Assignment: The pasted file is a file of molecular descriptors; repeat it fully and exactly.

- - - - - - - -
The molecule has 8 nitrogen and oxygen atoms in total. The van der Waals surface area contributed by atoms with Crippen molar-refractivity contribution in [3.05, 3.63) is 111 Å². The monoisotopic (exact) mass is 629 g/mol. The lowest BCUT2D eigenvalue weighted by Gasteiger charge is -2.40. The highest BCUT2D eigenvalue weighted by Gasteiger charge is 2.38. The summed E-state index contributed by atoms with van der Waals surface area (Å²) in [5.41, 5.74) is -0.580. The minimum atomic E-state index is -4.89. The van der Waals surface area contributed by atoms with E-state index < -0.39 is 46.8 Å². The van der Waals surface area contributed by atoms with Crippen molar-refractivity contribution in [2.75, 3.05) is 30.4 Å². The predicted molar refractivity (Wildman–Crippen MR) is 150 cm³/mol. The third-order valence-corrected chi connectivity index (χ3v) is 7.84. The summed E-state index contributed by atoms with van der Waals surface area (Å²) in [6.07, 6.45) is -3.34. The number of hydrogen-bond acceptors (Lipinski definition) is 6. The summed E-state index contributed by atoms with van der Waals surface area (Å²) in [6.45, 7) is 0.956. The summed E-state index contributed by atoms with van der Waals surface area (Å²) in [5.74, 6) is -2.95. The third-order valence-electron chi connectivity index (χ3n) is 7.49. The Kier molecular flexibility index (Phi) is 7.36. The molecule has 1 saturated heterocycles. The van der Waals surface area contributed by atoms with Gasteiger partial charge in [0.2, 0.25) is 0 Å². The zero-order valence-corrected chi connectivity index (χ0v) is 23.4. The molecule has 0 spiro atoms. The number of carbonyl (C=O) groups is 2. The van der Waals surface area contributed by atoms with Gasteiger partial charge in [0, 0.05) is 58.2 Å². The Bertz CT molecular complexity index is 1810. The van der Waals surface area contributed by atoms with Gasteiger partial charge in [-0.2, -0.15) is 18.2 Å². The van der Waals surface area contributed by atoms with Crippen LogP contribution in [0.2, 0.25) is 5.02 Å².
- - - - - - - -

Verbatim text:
The molecule has 8 nitrogen and oxygen atoms in total. The van der Waals surface area contributed by atoms with Crippen molar-refractivity contribution in [3.05, 3.63) is 111 Å². The monoisotopic (exact) mass is 629 g/mol. The lowest BCUT2D eigenvalue weighted by Gasteiger charge is -2.40. The highest BCUT2D eigenvalue weighted by Gasteiger charge is 2.38. The summed E-state index contributed by atoms with van der Waals surface area (Å²) in [5.41, 5.74) is -0.580. The minimum atomic E-state index is -4.89. The van der Waals surface area contributed by atoms with E-state index < -0.39 is 46.8 Å². The van der Waals surface area contributed by atoms with Crippen molar-refractivity contribution in [2.75, 3.05) is 30.4 Å². The predicted molar refractivity (Wildman–Crippen MR) is 150 cm³/mol. The third-order valence-corrected chi connectivity index (χ3v) is 7.84. The summed E-state index contributed by atoms with van der Waals surface area (Å²) in [6.07, 6.45) is -3.34. The number of hydrogen-bond acceptors (Lipinski definition) is 6. The summed E-state index contributed by atoms with van der Waals surface area (Å²) in [6.45, 7) is 0.956. The summed E-state index contributed by atoms with van der Waals surface area (Å²) in [5.74, 6) is -2.95. The third-order valence-electron chi connectivity index (χ3n) is 7.49. The Kier molecular flexibility index (Phi) is 7.36. The molecule has 1 saturated heterocycles. The van der Waals surface area contributed by atoms with Gasteiger partial charge in [0.2, 0.25) is 0 Å². The zero-order valence-corrected chi connectivity index (χ0v) is 23.4. The molecule has 0 spiro atoms. The number of carbonyl (C=O) groups is 2. The van der Waals surface area contributed by atoms with Gasteiger partial charge in [0, 0.05) is 58.2 Å². The Bertz CT molecular complexity index is 1810. The van der Waals surface area contributed by atoms with Gasteiger partial charge in [-0.2, -0.15) is 18.2 Å². The van der Waals surface area contributed by atoms with Crippen LogP contribution in [0.2, 0.25) is 5.02 Å².